From Martha Johnson7
ALS: American Philosophical Society
Letchlade, May the 10 1768
I Take this opertunity to write to you hoping this will find you in good helth as it lives me and samey. I hear by nancy you are aboute to leve England which I am very sorrey for as I am afraid I shante have the pleasuer of seeing you Before you goe as it will be very ill convenant [inconvenient] for me to leve my shope as I have no one I can trust to mind it in my absence or Else I Belive I should come to town.
I should take it as a grate favor before you leve us you will be kind anough to think of samey as I am very Cartain there is no favor you Could ask But would be granted with pleasuer and I am very much afraid I shall find it Difucalt to put him apprentices unless I should have somthing more to Do to make money with then I have at present altho I Cannot Complain Considering the Dullness of the place I have some worke and and am in Exspectoon of more but have so low a price for it that I am shuer I should not git my Bread by it had I no other thing to depen[d on].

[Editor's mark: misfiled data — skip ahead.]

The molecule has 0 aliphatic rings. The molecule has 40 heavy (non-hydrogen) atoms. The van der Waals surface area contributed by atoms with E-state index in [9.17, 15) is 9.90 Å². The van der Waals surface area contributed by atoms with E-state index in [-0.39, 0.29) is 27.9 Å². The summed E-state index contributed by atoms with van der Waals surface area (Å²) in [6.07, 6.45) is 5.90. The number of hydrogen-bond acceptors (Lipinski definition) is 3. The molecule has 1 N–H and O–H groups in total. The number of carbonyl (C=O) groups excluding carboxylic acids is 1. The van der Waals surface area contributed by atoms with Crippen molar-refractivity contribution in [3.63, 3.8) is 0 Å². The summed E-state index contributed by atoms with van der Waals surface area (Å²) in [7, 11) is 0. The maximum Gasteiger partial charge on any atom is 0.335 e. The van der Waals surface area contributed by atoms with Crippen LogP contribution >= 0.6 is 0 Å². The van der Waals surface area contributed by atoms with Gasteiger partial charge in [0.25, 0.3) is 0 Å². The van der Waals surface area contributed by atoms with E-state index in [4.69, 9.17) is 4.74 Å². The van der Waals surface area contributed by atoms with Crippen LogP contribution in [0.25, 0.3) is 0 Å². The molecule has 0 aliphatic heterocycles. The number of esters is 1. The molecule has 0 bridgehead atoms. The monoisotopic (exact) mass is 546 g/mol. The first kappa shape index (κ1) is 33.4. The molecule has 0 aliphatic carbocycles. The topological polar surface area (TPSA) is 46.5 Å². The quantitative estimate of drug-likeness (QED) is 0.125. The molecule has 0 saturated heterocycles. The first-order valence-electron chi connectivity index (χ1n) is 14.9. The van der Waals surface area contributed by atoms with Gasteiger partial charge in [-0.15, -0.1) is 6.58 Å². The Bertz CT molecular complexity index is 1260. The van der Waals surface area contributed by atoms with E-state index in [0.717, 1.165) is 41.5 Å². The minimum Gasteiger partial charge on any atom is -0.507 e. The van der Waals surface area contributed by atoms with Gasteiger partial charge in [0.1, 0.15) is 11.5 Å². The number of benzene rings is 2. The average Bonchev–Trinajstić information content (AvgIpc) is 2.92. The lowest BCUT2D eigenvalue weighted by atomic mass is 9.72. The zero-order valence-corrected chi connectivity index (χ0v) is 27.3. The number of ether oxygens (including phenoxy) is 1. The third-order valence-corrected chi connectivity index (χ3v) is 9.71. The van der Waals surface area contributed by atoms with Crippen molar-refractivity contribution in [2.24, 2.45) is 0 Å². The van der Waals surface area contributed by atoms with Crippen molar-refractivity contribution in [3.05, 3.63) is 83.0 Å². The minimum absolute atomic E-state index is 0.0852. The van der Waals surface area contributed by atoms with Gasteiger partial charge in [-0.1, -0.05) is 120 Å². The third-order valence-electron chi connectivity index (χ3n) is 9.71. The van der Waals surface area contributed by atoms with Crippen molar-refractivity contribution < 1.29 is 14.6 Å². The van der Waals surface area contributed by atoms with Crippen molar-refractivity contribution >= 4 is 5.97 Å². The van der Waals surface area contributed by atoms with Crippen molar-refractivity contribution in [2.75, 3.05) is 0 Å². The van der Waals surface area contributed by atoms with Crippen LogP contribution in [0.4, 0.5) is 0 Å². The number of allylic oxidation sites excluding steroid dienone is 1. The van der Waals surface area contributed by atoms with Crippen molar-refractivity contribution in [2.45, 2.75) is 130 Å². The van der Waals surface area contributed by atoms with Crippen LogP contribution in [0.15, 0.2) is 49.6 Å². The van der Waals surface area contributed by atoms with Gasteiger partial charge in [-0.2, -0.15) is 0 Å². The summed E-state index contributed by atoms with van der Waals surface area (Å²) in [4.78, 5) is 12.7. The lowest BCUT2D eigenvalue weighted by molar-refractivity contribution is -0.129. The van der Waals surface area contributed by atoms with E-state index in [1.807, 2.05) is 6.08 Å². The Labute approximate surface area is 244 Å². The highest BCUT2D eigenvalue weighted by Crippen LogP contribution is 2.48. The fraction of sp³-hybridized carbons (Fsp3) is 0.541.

I hope nancy is well and Comes on in her french and shall be obbliged to you if you will speak to her in that tongue when you have some lasuer as I think you are a good judg. I hope she Behaves herself so as to keep the favor of her frinds and more Espeecly with your self and mrs. stevinson for it would give me the gratest uneaseyness immagenable if she was to Do other wise pleas to give my kind love to her and my Best Respects to mrs. Stevinson and Duty to your self. I am Sir your most affectonate Neice
Addressed: To / Doctr Franklin / Craven Street / Strand / London
Endorsed: Cousin Johnson
7. BF’s niece. For her, her children, and the matters to which she refers see her letters to BF above, Jan. 26 and Feb. 15, 1768.